We’ve all been beguiled by it – for many it’s what first drew us to the game of golf.
I speak of the apparently impossible green-ness of Augusta National Golf Club, host to the Masters every April. It’s become the gold standard for the game of golf.
Legend – and unlike many legends, much of this is true – has it that absolutely no expense and innovation is spared to make Augusta look perfect every year.
The construction of modern bunkers is largely based on a method pioneered at Augusta. The SubAir system in the greens ensures perfection – as much as that is attainable – in the putting surfaces and a measure of control to take Mother Nature almost out of a job.
Similarly, the famous azaleas are reportedly “coaxed” to flower early by the use of heat lamps, the same sort you find at many elite soccer and rugby grounds these days bringing the grass back to life between matches.
A late colleague of mind who went to Augusta every year said he made it a point to try to find a weed on the premises. 20 years of visits, he said he never did. Not one.
How is this actually done? The hyper-secretive ANGC won’t say, of course, so I’m indebted to the No Laying Up website who gave space to agronomist David Marcucilli during the Masters to offer up some observations.
Marcucilli, a professional greenkeeper, explained the overseeding process that Augusta has to undergo (because the ultra hot and humid Georgia summers followed by cool autumnal conditions effectively kill the grass) to make it look super green each April.
The Bermuda Grass has to be “scalped” back to almost nothing, then overseeded. This is “very labour intensive” and in Marcucilli’s experience (at a course where it’s not done as extensively as at Augusta) a million gallons of water are used to germinate the seed and the fertilisation bill for just one application is $10,000 a time.
Super rich and exclusive ANGC can well afford this, of course. But imagine aspirant clubs across the world mimicking this preparation even in part.
To be fair, the R&A and USGA have been proactive in promoting more sustainable greenkeeping practices. The Centro Nacional de Golf in Madrid hosting the Spanish Open just this weekend won an R&A award for their environmental work (although it was notable some people grumbling about the “rough, weedy” patches in spectator areas).
The USGA embraced the renovated Pinehurst No 2 for the US Open in 2014, where Ben Crenshaw and Bill Coore restored the “waste” areas in Donald Ross’ original design and vastly reduced the amount of water used on the course. There were still many ignorant moans about the course not looking Augusta green, notably from the current President of the USA.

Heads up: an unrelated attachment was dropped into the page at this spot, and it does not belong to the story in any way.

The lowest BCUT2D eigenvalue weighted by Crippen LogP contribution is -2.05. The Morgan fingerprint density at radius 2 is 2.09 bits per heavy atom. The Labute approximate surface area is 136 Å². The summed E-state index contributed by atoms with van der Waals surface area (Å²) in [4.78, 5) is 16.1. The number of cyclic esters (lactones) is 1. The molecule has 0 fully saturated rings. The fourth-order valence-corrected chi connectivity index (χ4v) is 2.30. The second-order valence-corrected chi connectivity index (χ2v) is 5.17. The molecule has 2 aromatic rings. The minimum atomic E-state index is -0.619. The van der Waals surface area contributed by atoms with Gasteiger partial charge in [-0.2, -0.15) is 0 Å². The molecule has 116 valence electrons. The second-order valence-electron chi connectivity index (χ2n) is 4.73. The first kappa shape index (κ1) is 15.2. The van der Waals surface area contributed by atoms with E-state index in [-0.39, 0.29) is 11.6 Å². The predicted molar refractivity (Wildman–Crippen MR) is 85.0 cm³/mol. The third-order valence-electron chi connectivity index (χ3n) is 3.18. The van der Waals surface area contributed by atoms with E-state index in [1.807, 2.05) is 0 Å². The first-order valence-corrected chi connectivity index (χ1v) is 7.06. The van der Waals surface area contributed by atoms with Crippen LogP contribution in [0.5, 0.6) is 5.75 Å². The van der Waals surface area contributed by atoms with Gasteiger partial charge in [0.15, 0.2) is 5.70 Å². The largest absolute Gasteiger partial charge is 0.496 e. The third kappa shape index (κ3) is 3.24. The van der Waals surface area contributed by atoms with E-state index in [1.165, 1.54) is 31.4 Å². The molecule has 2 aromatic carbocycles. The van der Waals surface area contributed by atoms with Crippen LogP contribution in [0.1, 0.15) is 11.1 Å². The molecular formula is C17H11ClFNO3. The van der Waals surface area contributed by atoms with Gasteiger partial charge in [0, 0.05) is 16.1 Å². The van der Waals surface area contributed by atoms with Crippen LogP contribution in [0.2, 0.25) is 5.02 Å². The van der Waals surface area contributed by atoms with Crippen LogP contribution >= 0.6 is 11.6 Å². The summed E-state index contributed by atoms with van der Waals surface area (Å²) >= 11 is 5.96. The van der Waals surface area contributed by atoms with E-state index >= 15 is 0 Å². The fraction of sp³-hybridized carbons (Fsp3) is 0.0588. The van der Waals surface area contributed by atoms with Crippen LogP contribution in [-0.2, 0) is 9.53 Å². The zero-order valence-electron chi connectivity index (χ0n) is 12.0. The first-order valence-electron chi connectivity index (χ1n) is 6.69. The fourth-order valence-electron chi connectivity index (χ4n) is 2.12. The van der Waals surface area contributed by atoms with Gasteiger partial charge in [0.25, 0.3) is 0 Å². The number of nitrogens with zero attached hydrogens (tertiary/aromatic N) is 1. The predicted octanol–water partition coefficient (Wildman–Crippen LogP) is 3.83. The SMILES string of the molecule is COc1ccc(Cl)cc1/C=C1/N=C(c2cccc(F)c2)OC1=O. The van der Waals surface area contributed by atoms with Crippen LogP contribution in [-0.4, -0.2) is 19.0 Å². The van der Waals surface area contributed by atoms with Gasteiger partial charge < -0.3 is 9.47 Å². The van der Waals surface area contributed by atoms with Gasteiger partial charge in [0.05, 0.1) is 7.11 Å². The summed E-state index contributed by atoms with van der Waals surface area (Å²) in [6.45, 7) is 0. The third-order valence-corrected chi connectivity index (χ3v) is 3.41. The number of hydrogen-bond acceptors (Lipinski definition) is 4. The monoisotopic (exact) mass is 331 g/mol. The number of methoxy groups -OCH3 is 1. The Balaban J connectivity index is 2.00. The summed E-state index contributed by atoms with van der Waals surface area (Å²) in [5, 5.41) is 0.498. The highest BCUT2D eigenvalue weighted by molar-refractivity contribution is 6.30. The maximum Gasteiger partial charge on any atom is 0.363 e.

Trump has run into environmental issues in his Scottish and Irish properties, of course, and mostly been allowed to run right over them.
But the environmental lobby are a vocal and tenacious lot, and there are far more of them than golfers. If they’ve identified golf as an enemy, it’s not going to be an easy fight.
An indication of this drawing of battle lines was in another troubling article I read in CityMetric, the online magazine concerned with urban living issues.
CityMetric is an arm of the New Statesman, and I can hear many of you dismissing the lefty tree-huggers right now. But Evan Odell’s article came at the issue from an entirely different angle.
Odell dismisses the argument that a golf course is a sanctuary for wildlife because it uses less pesticides than a farm (depends on the golf course, you’d think). A public park, open to everyone, would do a much better job at that, he points out, and roughly twice as much land in the UK is given over to golf courses than to public parks.
But he also identifies the number of golf courses within a couple of miles of train stations in the London and the South East area and the land they cover – 48,000 acres, enough for over half a million houses.
Freeing up some of that land would go a long way to solving the housing supply crisis in that part of the world.
“I am not suggesting all golf courses should be concreted over and replaced with housing or offices,” he writes. “Rather, I am suggesting that the use of this land for golf does not make sense, given the many other possibilities.”
It’s an alarming scenario for golf lovers. And especially so when the game is getting so much longer, courses are being stretched to cope and new developments are invariably “championship” sized even though they’ll never see a proper championship.
Using more and more land for golf at a time of declining participation, being so intensive in use of water, fertilisers and pesticides to make it look as green as possible, is simply not sustainable.
Golf can get the environmental lobby on its side. It’s a far better use of green space than many alternatives.
But in today’s world it’s got to be smaller, less impactful, and a whole lot more accessible to the general public.